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Published byAmberlynn Arnold Modified over 7 years ago
Please take a reading log from the back table. Glue it to page 22. It’s due next Friday. Copy into your agenda: Reading Log due Fri. 1-16 Read! I’m giving you 10 minutes to read, so you have a head start on your homework. Remember, reading makes you smarter. Today a reader. Tomorrow a leader.
Vocabulary for Literature
The time order of events in a story Key words: First, Next, Then, Finally
When a character remembers something from the past, it is called a flashback. It is like a memory. A flashback can be as short as a few sentences in a story, or a whole story can be a flashback.
Toy Story Example Toy Story Example
Ratatouille Example Ratatouille Example
"You're getting it. Good girl!" Anya cheered as she ran beside her little sister. Anya smiled, remembering when her dad had taught her to ride a bike. She could still see him running beside her, even when he didn't need to anymore! He'd always been so protective. But now, he was gone and she alone had to take care of the family. "I still need you, Dad," she whispered.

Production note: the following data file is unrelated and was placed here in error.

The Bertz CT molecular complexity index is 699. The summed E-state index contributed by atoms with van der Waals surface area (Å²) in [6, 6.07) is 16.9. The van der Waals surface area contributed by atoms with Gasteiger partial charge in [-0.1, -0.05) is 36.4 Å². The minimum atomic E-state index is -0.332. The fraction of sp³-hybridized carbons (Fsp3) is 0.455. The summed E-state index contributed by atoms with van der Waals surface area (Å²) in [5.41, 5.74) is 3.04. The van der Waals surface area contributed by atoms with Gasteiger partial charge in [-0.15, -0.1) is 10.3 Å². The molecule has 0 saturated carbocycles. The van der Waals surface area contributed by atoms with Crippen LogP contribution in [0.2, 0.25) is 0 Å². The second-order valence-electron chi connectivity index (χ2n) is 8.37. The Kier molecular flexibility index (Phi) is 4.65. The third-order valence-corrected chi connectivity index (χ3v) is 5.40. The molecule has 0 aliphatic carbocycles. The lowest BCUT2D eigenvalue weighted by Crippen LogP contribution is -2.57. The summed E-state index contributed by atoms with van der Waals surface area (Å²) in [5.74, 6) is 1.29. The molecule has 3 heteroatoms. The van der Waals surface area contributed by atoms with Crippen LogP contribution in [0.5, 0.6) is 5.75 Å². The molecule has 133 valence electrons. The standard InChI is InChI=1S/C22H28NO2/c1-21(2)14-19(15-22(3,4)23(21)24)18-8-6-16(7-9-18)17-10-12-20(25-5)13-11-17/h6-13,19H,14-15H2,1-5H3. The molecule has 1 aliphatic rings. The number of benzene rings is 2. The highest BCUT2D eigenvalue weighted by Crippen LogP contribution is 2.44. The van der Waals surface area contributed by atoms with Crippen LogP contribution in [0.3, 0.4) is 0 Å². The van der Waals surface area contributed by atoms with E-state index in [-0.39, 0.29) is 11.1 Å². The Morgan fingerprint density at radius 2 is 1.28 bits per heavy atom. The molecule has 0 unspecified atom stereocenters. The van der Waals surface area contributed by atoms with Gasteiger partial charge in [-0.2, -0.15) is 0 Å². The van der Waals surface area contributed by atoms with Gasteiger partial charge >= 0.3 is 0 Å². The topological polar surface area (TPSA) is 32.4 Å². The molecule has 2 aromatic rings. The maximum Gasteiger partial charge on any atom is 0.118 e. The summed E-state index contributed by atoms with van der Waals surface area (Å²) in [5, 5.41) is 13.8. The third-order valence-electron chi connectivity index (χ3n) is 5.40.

Flashbacks can give you information about a character to help you figure out his/her reasons for doing things. Our example would help you understand why Anya might turn down a chance to go to a college far away from home, even though that was her dream.
Foreshadowing gives readers clues about what might happen later in a story. Being able to recognize a foreshadowing moment in a story can help you make good predictions.
Even as a little kid, no one had to tell you that when Mrs. Rabbit told Peter, "Don't go into Mr. MacGregor's garden," he'd go – and get into trouble! The author's words foreshadowed danger.
Lion King Example Lion King Example
How many examples of foreshadowing can you find? Jaws Example Jaws Example
I looked at the speedometer. Paul was driving even faster. "Please slow down," I said. "We're coming to a really bad curve in the road!" But he didn't slow down and the snow was drifting higher and higher. I could hardly see the road!
Foreshadowing "sets up" future events and builds suspense. You might not know why the author mentions something until later in the story.
Write “flashback” or “foreshadow” on the appropriate arrow. Complete Practice 1 with your neighbor. Check out these flashbacks from UP.
Check the timer during stations! Stations 1 and 3: Work together or separately. Turn in sheets! Station 2: Work together! Create one story on your poster paper. You must use at least 5 time order words to help you practice sequence of events.
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